An example of the use of this as a communications system is given at thewww.NIBIN.govweb site. In 1999 North Carolina authorities investigated a homicide, identifying a suspect. Warrants were issued, with special attention in the New York City area. In 2000 NYPD apprehended the individual, and found him to be armed. Once it would have required a test fire to be shipped to North Carolina, comparisons made, and if positive, the evidence then submitted interstate. With NIBIN, NYPD entered the firearm into the system, North Carolina had a comparison effected within NIBIN, an examiner established that the image of the test firing matched the image of the crime evidence, and the evidence could be submitted to North Carolina, saving considerable time and effort, and permitting the prosecutors in North Carolina to know early on that they had an even stronger case.
NIBIN can only work with the full cooperation of the entire law enforcement community. It is built from bottom up--the street cop, the detective, the crime scene investigator are the basic source of entry material. Most labs attempt to enter all firearms encountered into NIBIN. Whether seized under domestic abuse injunctions, found as abandoned property, agency inventory firearms, or firearms recovered in known criminal circumstances, they will be examined, test fired, and entered into the data base. Similarly, every bullet or cartridge case recovered, no matter what the offense, is entered. Homicides, aggravated assault, drive by shooting, vandalism, hunting and game violations, all would be entered into the database. From this comes the ability to match--match firearms to offenses, and also match offenses together as involving singular firearms.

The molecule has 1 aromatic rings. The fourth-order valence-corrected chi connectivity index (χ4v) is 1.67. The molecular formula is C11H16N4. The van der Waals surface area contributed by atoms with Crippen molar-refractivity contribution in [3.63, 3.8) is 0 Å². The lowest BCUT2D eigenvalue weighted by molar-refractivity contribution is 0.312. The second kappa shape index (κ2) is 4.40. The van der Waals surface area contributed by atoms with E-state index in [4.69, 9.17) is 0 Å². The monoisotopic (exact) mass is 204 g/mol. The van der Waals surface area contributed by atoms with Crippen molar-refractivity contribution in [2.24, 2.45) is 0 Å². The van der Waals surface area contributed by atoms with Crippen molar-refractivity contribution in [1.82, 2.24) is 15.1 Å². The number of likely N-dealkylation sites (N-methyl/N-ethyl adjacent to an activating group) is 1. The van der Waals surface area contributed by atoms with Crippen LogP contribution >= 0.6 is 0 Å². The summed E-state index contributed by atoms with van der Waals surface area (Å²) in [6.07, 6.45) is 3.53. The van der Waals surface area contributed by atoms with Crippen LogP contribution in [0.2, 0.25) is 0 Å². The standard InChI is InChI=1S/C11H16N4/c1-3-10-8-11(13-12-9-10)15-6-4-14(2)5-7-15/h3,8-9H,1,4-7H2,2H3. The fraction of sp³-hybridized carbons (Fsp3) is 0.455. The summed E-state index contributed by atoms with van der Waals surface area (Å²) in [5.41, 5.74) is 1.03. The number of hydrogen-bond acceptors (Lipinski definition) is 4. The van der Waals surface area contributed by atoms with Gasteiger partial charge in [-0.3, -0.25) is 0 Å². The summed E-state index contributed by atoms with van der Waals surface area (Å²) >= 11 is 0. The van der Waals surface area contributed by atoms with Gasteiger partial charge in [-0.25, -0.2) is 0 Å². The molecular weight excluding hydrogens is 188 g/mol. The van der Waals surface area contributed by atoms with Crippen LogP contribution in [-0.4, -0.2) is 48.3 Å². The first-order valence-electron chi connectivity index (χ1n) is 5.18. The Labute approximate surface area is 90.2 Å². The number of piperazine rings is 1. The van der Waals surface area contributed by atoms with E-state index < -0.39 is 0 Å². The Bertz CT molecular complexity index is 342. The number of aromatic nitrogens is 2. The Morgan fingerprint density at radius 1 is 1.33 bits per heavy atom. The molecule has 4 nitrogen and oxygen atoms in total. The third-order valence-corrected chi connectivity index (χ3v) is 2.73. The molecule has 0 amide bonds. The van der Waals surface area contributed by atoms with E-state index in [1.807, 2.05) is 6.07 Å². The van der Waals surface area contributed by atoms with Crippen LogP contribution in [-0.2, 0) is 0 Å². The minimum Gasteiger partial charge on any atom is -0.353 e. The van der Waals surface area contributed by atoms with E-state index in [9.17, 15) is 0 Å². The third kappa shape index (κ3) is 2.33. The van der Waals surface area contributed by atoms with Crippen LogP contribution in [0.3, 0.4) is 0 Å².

In the early days, "matches" were counted for any case where two pieces of evidence were matched together. As time has passed, the definition has been changed, so that a match now means evidence from different cases is matched. Where once a bullet from a shooting and the firearm recovered in that shooting would be matched as a database hit, that no longer counts. Instead, when that case is cleared because a firearm recovered in an unrelated matter is matched to the recovered casings on the scene, or when that case is tied to an unrelated case, that becomes a hit.
Mark Chapman is the lead firearms examiner for the Indian River Regional Crime Lab in Ft. Pierce, FL. He emphasizes the need for all evidence--bullets, casings, and firearms--to be submitted to the lab and to then be entered into NIBIN. He notes that, without this being done, major holes appear in the system through which solid hits can disappear. But, as he noted, when it works, it works well.